- managers, to assess the health and robustness of their organisation for delivering quality products and services, asking, 'Does our management system meet or exceed the minimum requirements that are accepted internationally for quality management?'
- purchasers and suppliers, who can use the requirements as a basis for confidence in the expected performance of a contract
- organisations that gain third party certification of their QMS, to provide independent assurance of confidence in the organisation
- Organisations can remain certified to the year 2000 edition; however, certificates to the year 2000 edition will only remain valid until December 2010.
- Certification to AS/NZS ISO 9001:2008 is not an 'upgrade', and organisations that are certified to the year 2000 edition should be afforded the same status as those which have already received a new certificate to the 2008 edition. Please contact your certification body for details on the certificate transition process.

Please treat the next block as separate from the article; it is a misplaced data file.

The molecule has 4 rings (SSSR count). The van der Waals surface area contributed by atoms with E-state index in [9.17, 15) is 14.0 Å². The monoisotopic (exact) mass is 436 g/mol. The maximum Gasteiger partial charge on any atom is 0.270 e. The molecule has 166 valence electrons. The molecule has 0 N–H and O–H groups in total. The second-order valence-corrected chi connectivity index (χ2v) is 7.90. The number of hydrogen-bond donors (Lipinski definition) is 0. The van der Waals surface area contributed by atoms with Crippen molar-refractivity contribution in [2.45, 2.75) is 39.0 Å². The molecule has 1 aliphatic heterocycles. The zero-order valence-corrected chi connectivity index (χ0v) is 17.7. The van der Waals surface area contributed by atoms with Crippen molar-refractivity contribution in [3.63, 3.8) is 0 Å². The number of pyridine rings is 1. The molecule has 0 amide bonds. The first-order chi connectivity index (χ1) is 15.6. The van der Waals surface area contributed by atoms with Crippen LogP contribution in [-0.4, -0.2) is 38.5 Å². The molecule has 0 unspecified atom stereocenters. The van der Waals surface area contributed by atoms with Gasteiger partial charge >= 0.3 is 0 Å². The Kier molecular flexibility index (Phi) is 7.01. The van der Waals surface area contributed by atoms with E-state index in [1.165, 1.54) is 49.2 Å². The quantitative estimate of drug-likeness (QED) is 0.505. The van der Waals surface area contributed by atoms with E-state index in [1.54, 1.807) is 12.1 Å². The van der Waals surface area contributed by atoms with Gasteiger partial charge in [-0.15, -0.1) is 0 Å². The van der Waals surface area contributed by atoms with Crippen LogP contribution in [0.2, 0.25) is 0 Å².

The use of certification to ISO 9001 was initially dominated by Europe, but the 2007 ISO survey showed that certification was in use in 175 countries. 'It is interesting that the growth in numbers of certified organisations has been dramatic in China over the last few years,' says Diane. 'New Zealand organisations cannot afford to be “asleep at the wheel” when managing quality. An ongoing commitment is essential.'
Examples of changes in AS/NZS ISO 9001:2008
'The Standard has been revised to clarify some requirements and to promote a common understanding of the requirements internationally,' says Diane. 'Current users of AS/NZS ISO 9001:2000 would not expect to find any new requirements. However, they need to consider whether the clarifications have an impact on their current interpretation of the Standard.'